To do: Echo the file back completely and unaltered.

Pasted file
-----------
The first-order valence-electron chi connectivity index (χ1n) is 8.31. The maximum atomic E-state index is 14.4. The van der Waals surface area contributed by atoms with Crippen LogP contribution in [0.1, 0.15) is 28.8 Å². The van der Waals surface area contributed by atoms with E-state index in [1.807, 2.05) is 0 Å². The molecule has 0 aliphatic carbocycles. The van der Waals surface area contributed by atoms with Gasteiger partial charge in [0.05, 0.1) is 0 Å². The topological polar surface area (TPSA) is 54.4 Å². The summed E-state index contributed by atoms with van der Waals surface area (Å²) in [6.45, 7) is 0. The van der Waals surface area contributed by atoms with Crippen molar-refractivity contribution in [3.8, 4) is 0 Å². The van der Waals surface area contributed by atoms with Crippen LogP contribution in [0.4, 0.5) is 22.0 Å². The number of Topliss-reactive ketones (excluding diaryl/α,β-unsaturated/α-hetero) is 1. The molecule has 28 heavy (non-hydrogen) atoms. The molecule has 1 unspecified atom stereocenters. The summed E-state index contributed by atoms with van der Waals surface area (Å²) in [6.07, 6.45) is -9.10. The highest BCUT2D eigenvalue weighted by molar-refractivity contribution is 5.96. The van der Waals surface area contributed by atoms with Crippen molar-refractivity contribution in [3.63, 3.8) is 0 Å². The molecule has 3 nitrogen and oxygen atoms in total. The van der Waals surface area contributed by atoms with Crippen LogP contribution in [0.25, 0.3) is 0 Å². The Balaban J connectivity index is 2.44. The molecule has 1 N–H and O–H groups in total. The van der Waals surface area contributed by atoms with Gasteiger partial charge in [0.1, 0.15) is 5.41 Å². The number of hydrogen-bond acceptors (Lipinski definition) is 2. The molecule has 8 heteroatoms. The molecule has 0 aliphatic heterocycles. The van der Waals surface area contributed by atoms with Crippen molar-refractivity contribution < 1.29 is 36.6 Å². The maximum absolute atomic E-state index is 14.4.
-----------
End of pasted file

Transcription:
The first-order valence-electron chi connectivity index (χ1n) is 8.31. The maximum atomic E-state index is 14.4. The van der Waals surface area contributed by atoms with Crippen LogP contribution in [0.1, 0.15) is 28.8 Å². The van der Waals surface area contributed by atoms with E-state index in [1.807, 2.05) is 0 Å². The molecule has 0 aliphatic carbocycles. The van der Waals surface area contributed by atoms with Gasteiger partial charge in [0.05, 0.1) is 0 Å². The topological polar surface area (TPSA) is 54.4 Å². The summed E-state index contributed by atoms with van der Waals surface area (Å²) in [6.45, 7) is 0. The van der Waals surface area contributed by atoms with Crippen molar-refractivity contribution in [3.8, 4) is 0 Å². The van der Waals surface area contributed by atoms with Crippen LogP contribution in [0.4, 0.5) is 22.0 Å². The number of Topliss-reactive ketones (excluding diaryl/α,β-unsaturated/α-hetero) is 1. The molecule has 28 heavy (non-hydrogen) atoms. The molecule has 1 unspecified atom stereocenters. The summed E-state index contributed by atoms with van der Waals surface area (Å²) in [6.07, 6.45) is -9.10. The highest BCUT2D eigenvalue weighted by molar-refractivity contribution is 5.96. The van der Waals surface area contributed by atoms with Crippen molar-refractivity contribution in [3.63, 3.8) is 0 Å². The molecule has 3 nitrogen and oxygen atoms in total. The van der Waals surface area contributed by atoms with Crippen LogP contribution in [0.25, 0.3) is 0 Å². The Balaban J connectivity index is 2.44. The molecule has 1 N–H and O–H groups in total. The van der Waals surface area contributed by atoms with Gasteiger partial charge in [0.1, 0.15) is 5.41 Å². The number of hydrogen-bond acceptors (Lipinski definition) is 2. The molecule has 8 heteroatoms. The molecule has 0 aliphatic heterocycles. The van der Waals surface area contributed by atoms with Crippen molar-refractivity contribution < 1.29 is 36.6 Å². The maximum absolute atomic E-state index is 14.4.